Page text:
You may have noticed it at the gas pumps or the grocery store. Gas is over $3.00 a gallon in most of the U.S. and meat just isn’t as cheap as it usually is (some meat products are actually up 20% year over year). Used car prices are through the roof and housing costs continue their upward trend.
Honestly, things just aren’t quite as cheap as they used to be. With supply chain issues abundant and incredibly high consumer demand, the Consumer Price Index (CPI) has hit its highest point since 1982 at 6.8%. What exactly does this mean for you? It means that given a “basket of goods” that are commonly purchased, those goods are 6.8% more expensive than they were at this time last year. We’ll break down CPI, the most commonly used measure of inflation, below:
The U.S. Bureau of Labor Statistics defines CPI as:
“The Consumer Price Index (CPI) is a measure of the average change over time in the prices paid by urban consumers for a representative basket of consumer goods and services. The CPI measures inflation as experienced by consumers in their day-to-day living expenses. Indexes are available for the United States and various geographic areas. Average price data for select utility, automotive fuel, and food items are also available. CPI indexes are used to adjust income eligibility levels for government assistance, federal tax brackets, federally mandated cost-of-living increases, private sector wage and salary increases, poverty measures, and consumer and commercial rent escalations. Consequently, the CPI directly affects hundreds of millions of Americans.“
What does this “basket” of goods consist of?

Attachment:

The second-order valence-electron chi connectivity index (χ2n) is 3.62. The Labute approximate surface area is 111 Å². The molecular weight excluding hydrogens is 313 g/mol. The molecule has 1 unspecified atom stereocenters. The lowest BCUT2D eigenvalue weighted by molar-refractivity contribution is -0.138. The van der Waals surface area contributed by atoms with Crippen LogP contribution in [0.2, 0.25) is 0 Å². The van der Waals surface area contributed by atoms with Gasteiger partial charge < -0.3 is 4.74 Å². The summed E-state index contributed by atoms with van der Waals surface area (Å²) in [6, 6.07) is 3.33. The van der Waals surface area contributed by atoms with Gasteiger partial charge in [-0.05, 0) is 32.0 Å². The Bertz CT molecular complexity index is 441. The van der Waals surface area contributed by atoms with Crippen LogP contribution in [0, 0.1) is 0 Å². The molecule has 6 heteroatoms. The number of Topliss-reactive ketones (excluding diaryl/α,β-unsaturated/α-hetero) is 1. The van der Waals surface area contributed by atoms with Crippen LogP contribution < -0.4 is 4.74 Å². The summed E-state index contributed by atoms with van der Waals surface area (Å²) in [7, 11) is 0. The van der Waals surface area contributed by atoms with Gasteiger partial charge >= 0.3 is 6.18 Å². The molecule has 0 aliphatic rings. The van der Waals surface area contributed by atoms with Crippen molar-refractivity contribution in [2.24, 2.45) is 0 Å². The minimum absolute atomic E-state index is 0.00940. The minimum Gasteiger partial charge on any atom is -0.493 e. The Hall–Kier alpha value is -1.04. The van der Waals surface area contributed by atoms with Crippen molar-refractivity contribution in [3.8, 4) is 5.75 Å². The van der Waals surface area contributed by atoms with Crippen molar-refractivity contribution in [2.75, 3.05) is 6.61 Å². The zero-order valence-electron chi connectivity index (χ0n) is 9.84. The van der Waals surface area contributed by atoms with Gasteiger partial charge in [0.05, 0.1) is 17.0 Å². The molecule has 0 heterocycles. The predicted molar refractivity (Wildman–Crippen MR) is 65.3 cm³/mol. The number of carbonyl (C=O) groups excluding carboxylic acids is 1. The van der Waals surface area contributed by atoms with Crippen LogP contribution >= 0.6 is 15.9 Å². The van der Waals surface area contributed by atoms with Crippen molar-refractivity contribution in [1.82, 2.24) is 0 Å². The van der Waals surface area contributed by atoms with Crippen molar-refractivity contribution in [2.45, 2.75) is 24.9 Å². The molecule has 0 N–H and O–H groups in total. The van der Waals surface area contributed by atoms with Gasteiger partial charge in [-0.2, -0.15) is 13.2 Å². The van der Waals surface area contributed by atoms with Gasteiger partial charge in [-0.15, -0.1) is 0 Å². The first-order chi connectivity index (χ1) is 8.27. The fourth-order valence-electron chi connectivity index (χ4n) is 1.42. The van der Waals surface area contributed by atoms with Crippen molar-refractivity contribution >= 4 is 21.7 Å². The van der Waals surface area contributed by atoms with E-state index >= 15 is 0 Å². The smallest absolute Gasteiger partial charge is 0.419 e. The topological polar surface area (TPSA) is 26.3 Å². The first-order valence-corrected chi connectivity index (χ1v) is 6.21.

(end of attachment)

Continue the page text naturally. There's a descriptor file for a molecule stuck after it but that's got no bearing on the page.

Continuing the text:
CPI measures the costs of over 200 categories of goods in eight major groups and examines year-over-year price changes. The 6.8% number you see reported in the news is the percentage change of that basket of 200 good-categories from last year. For the month of November 2021, it compares the average price of these goods as compared to November of 2020. The eight major groups and examples of categories in each is below:
- Food and beverages (breakfast cereal, milk, coffee, chicken, wine, full service meals, snacks)
- Housing (rent of primary residence, owners’ equivalent rent, utilities, bedroom furniture)
- Apparel (men’s shirts and sweaters, women’s dresses, baby clothes, shoes, jewelry)
- Transportation (new vehicles, airline fares, gasoline, motor vehicle insurance)
- Medical care (prescription drugs, medical equipment and supplies, physicians’ services, eyeglasses and eye care, hospital services)
- Recreation (televisions, toys, pets and pet products, sports equipment, park and museum admissions)
- Education and communication (college tuition, postage, telephone services, computer software and accessories)
- Other goods and services (tobacco and smoking products, haircuts and other personal services, funeral expenses)
The Federal Reserve generally aims for inflation to be approximately 2%, but recent increases in consumer demand and supply chain issues have driven that number much higher. The Federal Reserve initially believed that this level of inflation was transitory, but many now think that it may be here to stay. The chart below reflects the inflation rate over the last 20 years (Starting in November of 2001):
The last few months have seen abnormally high inflation as compared to the last 20 years as indicated by the chart above. Unfortunately, there is little that we can do as consumers to combat inflation, but understanding what it means helps us visualize its effects on our daily lives. One approach to combating inflation could involve offsetting spending on certain items (such as beef) and replacing them with less expensive items, but that is based on consumer preference. You’ll probably notice the price increases nearly everywhere, but some items have been hit harder than others.
One bright spot: a number of programs of programs that adjust for cost of living allowance (COLA) often index to inflation. This may mean more money for you if you participate in one of those programs. $
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